|The original photo: John Lewis of SNCC, an unidentified nun, |
Rev. Ralph Abernathy; Rev. Martin Luther King, Jr.,
Ralph Bunche (former U.S. Ambassador to the UN),
Rabbi Abraham Joshua Heschel, and Rev. Fred Shuttleswort
I would sure love to have DuVernay come here and tell us why she made this bad decision. But since neither she nor Oprah answered my tweets on the subject, I suppose I'll just have to guess on my own. Yes, I've read all the antisemitism and conspiracy theories, but I find myself wondering if it isn't something much simpler: a major Hollywood blooper. It would not be the first time. But if so, it's a whole lot bigger blooper than a water bottle on Downton Abbey. So here goes:
A still from the movie. That guy on the right is no Heschel.
And what's with that suitcase he is carrying?
Theory #2: Maybe Heschel did not look "rabbinical" enough for her take on the scene. If you compare her version with the original, you'll see that Heschel is not the only change in the lineup. The original doesn't have an Eastern Orthodox priest in clerical garb or a minister (priest?) in a visible clerical collar. On the other hand the movie version does not have the "unidentified nun" dressed in a habit like the original. So it appears that DuVernay was doing a sort of visual smorgasbord, plugging in what she thought would be easily recognizable to her viewers as an interfaith scene. ("A rabbi, a minister, and a priest marched at Selma...")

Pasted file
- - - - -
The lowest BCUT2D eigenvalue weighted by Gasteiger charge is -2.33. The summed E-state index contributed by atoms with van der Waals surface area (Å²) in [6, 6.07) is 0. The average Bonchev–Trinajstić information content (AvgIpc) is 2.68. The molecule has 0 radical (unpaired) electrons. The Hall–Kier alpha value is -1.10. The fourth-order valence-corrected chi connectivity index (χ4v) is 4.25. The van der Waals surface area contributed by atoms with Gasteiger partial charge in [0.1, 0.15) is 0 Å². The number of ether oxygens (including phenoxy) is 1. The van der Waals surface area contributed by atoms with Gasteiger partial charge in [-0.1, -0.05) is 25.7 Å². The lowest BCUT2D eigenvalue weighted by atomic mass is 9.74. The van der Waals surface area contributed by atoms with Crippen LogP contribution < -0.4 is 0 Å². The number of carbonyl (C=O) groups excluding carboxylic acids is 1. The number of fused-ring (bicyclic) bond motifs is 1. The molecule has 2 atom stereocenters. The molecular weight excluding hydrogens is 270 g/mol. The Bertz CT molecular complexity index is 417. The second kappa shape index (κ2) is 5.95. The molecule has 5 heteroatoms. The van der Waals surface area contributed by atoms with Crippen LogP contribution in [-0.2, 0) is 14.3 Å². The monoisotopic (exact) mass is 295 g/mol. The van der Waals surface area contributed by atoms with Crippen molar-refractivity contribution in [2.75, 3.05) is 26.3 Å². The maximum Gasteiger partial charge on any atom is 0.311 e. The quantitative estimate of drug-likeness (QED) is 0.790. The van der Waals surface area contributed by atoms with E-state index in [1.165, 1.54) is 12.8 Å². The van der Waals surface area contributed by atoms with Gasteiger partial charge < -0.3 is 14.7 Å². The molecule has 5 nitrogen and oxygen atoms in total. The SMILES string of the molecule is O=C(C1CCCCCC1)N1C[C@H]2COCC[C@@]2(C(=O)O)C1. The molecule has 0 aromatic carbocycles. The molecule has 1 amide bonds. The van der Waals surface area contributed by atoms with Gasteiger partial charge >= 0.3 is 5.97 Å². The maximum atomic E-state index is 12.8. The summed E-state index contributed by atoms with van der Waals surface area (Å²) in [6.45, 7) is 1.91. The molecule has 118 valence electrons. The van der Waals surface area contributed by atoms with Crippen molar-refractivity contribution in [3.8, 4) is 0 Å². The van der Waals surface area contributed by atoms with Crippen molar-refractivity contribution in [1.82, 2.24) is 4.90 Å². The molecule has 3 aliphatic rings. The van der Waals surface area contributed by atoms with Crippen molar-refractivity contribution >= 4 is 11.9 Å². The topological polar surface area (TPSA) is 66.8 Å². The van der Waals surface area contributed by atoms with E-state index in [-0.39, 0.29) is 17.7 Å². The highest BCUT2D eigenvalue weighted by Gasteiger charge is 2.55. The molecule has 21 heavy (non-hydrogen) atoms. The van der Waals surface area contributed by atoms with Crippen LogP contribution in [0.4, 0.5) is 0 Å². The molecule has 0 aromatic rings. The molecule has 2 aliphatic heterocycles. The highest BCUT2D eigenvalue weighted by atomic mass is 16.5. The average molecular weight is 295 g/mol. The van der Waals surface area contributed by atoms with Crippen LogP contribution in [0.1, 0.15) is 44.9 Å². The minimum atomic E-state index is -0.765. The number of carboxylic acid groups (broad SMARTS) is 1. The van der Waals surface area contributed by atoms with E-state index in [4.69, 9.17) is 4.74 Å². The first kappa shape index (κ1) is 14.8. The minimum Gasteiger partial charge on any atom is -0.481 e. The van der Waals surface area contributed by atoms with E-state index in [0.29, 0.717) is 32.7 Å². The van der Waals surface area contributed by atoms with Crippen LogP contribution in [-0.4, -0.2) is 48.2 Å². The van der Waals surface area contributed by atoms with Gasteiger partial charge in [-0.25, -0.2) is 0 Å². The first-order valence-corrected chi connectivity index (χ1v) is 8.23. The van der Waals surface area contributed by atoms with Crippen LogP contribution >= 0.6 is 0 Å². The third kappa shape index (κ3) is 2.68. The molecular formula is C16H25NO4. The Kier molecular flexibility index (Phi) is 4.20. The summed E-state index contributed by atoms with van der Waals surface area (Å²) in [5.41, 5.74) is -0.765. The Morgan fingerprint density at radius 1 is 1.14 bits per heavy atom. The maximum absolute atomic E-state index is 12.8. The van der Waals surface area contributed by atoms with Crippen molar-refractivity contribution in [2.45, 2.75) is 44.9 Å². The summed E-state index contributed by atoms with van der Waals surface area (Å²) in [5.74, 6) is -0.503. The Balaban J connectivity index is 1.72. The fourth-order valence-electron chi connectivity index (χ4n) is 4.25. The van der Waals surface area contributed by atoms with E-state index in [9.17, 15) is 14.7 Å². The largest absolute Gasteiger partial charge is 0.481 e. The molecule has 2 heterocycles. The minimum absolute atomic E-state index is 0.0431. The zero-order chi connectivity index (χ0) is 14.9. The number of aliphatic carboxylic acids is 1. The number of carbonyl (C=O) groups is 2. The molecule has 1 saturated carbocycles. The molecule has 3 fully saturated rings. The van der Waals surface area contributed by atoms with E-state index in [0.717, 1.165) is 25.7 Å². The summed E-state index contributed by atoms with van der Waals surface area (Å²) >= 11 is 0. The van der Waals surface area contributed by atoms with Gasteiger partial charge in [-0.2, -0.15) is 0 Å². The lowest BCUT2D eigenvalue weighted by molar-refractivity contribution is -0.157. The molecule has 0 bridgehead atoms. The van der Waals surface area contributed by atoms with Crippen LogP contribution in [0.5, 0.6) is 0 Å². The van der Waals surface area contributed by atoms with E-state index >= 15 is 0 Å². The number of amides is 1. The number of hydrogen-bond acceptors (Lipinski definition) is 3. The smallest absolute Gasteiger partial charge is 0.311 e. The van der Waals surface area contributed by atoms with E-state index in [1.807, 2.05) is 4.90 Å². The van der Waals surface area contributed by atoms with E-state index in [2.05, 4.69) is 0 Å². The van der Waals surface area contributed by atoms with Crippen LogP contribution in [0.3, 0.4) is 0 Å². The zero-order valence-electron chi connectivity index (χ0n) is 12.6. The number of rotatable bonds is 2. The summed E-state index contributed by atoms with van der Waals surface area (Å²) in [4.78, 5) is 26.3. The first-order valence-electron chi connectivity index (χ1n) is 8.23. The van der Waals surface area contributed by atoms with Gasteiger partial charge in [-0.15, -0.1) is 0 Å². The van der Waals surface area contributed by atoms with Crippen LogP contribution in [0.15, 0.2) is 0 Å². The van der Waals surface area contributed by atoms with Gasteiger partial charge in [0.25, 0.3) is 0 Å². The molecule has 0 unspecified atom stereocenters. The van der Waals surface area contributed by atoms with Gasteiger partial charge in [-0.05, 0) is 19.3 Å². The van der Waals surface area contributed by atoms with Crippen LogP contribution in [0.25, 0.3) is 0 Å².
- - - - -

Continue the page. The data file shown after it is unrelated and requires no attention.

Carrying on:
Theory #3: If she didn't know who Heschel was, then maybe DuVernay did not recognize the Heschel figure as a rabbi, and thought he was just some old hippie. So she did a switcheroo to fit her visual imagery. After all, Heschel usually wore a beret, not a yarmulke, which is what most gentiles think of as Jewish clergy garb. But if this is the case, then her research crew really blew it.
Theory #4: Maybe DuVernay thought Heschel was too disheveled and hippie-like for her 21st-century take on the scene. Again comparing the original to the still, there has been quite a bit of sprucing up. The original characters all look a bit wrinkled, as indeed they would be, after hours of getting ready for the march. Heschel himself flew out immediately after the Sabbath ended on Saturday in order to be there on Sunday -- no time for a trip to the barber. But Duvernay's actors are as natty as can be, not a wrinkle or speck of dirt in sight, not a hair out of place. And the substitute rabbi is perfectly neat and clean-shaven. Maybe that is the "art" part of it that DuVernay refers to. Creating a tableau instead of a recreation of history.
But if personal appearance was why Heschel was removed, then I wonder what she would have done with a movie about Einstein? Given him a shave and a haircut? But then, she would have known who Einstein was, would have realized how instantly recognizeable his "disheveled" appearance is.
|Heschel and King|